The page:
of the SE. When announcing an intention to adopt the legal form
of an SE, a company often has to invest in explaining the nature
of the SE to business partners (customers, suppliers, banks etc.)
7.11 Several companies, legal advisors and business
associations consider the rules on employee involvement as an
impediment as, in their view, they are complex and time-consuming,
especially in Member States where the national legislation does
not provide for a system of worker participation. The requirement
that registration of an SE cannot be made before the completion
of negotiations on employee participation is also mentioned as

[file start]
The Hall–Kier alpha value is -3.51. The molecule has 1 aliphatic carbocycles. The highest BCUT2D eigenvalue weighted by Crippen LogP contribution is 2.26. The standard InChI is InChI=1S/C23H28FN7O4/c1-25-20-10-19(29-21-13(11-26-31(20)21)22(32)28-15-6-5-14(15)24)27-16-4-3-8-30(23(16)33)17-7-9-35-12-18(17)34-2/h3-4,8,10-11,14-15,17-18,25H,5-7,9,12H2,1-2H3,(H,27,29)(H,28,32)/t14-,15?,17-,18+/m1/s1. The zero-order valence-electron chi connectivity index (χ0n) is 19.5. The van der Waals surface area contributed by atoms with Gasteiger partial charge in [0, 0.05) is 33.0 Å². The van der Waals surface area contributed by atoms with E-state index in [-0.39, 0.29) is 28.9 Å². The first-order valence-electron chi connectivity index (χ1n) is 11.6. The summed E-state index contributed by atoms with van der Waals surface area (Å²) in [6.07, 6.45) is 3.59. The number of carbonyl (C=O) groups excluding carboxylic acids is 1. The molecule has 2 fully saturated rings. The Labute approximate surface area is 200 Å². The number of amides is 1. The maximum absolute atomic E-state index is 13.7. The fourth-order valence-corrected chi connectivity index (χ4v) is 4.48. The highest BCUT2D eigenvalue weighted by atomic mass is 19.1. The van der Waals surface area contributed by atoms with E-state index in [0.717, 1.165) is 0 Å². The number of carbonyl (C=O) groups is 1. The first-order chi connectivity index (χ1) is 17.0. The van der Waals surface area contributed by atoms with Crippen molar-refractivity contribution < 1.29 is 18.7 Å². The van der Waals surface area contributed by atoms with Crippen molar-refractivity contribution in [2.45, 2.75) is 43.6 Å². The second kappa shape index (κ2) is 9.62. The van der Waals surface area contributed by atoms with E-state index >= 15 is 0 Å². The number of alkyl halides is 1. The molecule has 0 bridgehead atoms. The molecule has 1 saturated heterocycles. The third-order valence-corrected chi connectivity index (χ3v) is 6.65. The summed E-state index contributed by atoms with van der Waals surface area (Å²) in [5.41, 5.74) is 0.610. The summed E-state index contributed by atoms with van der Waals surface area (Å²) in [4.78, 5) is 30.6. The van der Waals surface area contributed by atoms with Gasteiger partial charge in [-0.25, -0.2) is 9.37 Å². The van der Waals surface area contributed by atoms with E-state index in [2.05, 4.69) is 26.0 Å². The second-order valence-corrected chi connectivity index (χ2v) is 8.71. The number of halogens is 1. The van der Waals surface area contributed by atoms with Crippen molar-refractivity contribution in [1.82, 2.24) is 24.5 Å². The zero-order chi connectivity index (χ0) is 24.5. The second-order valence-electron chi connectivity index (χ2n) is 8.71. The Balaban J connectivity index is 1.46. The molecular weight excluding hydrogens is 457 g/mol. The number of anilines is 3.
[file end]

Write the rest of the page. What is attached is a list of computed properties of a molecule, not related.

an important negative driver, in particular for listed companies
for whom the certainty of procedures and of the timeframe for
registration is crucial. However, these opinions are not shared
by workers' organisations.
TRENDS ON THE DISTRIBUTION OF SES
7.12 The study reports that the size of national
companies is likely to have an effect on the distribution of SEs.
The increased cost (especially the high minimum capital requirement)
and complexity of setting up an SE as compared to a public limited-liability
company can constitute more of a hurdle in Member States where
the national companies tend to be small and medium sized enterprises.
Poland, Spain, Portugal, Greece and Italy are mentioned as examples
of countries where this could partially explain the small number
of SEs. One respondent to the public consultation thought there
was a correlation between the number of multinational companies
and the number of SEs in a given Member State.
7.13 The knowledge and awareness in the legal